The University of Wisconsin-Stevens Point is a people-centered university that endeavors to provide an effective and efficient work and learning environment to attract and retain a talented and diverse workforce.
Therefore, when appropriate, telecommuting may further institutional goals including providing quality instruction, student support, or other services to members of our university community. The purpose of these guidelines is to define the conditions in which such telecommuting agreements may be requested, evaluated, and approved. Moreover, these guidelines support a(n) flexible, adaptable, and engaging working environment while balancing and supporting the institution's critical priorities.
These guidelines are supplemental to the University of Wisconsin System (UWS) Administrative Policy 1228: Telecommuting, UWS Telecommuting Guidelines for Supervisors, and UWS Frequently Asked Questions (link will be added once available).
These guidelines are issued to provide a consolidation point for various statutes, codes, policies, and procedures related to telecommuting. This encompasses important matters of risk to the employee and the University, including:
- The health and safety of the employee and risk of claims to the University,
- Data security and safety to information systems,
- Performance management and mission achievement, and
- Equality and fairness with protections against discriminatory practices.
Business travel. This is travel for university business. This can include attending a meeting, conference, official luncheon, or other university function for university business purposes.
Division leader. This person is also the hiring authority for the unit or department and is often the division leader over the work unit (Vice Chancellors of Academic, Student, or Business Affairs, Vice Chancellor of University Advancement, Chief Marketing and Enrollment Officer, and the Chancellor are our current division leaders).
Intermittent telecommuting. An unplanned period of telecommuting arising out of transient circumstances (such as illness, weather emergency, temporary school closure, etc.) lasting no longer than ten consecutive business days. This also includes secondary telecommuting that may include remote work done outside or in addition to normal business hours.
Long-term telecommuting. A continuous arrangement for part-time or full-time telecommuting subject to at least annual review.
Short-term telecommuting. A continuous period of part-time or full-time telecommuting lasting no longer than three months. A semester would not be short-term telecommuting.
Telecommuting. An employment arrangement in which an employee performs their job functions from an approved alternate worksite other than the employee's primary headquarters location (main office), one or more days per month on a standard and recurring basis.
These Guidelines are created in accordance with the minimum standards outlined in University of Wisconsin System (UWS) Administrative Policy 1228: Telecommuting, which contains the eligibility, duration, and form of the telecommuting agreement, limitations, and approval to better facilitate the protocols and procedures for telecommuting at UWSP.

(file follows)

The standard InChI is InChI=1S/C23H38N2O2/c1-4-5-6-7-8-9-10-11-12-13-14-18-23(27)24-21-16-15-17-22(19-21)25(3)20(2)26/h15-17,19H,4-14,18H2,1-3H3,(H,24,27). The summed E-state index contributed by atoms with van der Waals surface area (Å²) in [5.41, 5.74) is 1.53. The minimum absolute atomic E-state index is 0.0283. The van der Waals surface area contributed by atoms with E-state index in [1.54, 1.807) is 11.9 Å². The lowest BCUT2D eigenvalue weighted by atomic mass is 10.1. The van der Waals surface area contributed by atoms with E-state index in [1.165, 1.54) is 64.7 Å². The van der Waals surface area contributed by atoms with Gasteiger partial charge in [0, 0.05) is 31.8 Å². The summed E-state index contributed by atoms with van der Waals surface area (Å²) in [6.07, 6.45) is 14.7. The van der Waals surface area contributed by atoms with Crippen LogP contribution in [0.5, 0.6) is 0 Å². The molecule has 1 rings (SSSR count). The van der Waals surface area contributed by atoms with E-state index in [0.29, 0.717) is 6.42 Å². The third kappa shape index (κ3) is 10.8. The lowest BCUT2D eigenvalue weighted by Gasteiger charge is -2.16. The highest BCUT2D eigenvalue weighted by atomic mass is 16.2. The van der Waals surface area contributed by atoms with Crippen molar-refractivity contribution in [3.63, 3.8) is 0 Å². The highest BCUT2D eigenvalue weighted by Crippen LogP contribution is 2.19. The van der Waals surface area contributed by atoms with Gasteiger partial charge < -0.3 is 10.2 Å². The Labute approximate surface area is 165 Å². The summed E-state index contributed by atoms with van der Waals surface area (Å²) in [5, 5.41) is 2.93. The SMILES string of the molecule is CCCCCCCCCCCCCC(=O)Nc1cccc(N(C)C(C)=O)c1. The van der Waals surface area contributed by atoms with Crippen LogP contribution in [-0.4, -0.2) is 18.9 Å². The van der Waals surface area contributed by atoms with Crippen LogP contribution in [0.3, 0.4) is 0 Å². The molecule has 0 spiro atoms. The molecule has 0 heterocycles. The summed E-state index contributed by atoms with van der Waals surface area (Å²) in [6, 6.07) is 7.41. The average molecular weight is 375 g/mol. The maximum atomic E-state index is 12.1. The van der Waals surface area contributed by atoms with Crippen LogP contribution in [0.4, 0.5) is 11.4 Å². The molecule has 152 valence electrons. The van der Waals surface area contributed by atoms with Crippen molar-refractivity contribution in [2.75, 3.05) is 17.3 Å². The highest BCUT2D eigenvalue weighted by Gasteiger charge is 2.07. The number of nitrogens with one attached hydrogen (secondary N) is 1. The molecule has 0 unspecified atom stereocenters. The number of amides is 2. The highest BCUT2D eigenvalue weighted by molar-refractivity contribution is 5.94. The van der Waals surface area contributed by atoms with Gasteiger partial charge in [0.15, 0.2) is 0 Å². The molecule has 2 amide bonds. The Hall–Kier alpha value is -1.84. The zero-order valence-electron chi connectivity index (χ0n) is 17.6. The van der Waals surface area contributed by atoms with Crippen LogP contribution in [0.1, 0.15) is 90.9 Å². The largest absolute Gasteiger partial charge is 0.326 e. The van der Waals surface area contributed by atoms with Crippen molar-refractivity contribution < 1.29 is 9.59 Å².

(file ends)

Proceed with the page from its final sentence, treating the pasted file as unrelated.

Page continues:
a. Intermittent Telecommuting and Business Travel: Division leaders may delegate intermittent telecommuting and business travel processes and approval to managers or supervisors at their discretion. The approval process for intermittent and business travel would not require a formal telecommuting agreement and the process for request and approval is determined within the division.
b. Short-Term Telecommuting: Short-term telecommuting must be approved by the division leader after being authorized by the supervisor, manager, director/dean. Employees seeking to telecommute will complete the UWSP Telecommuting eForm Request. Once the request is approved, the employee will complete the Telecommuting Application and Approval Form in MyUW.
c. Long-Term Telecommuting: Long-term telecommuting requests will route through the supervisor, manager, director/dean, vice chancellor/division leader, and the chancellor. Employees seeking to telecommute will complete the UWSP Telecommuting eForm Request. Once the request is approved, the employee will complete the Telecommuting Application and Approval Form in MyUW.
Telecommuting requests should focus on the position's duties, the individual's performance, and the individual's ability to comply with the telecommuting agreement requirements and expectations, including but not limited to, liability, utilities, and supplies. It is expected that supervisors will fairly consider the merits of the work and treat all their employees equally as it relates to telecommuting decision making, just as they will do for other workplace matters. However, telecommuting is not a working condition that bestows any right or privilege to be given telecommuting opportunities. It is important to consider the mission of the unit, department, college, division, and University above other conveniences when considering telecommuting. As such, denials of requests for telecommuting are not subject to appeal. However, the rationale for the denial in writing will be given.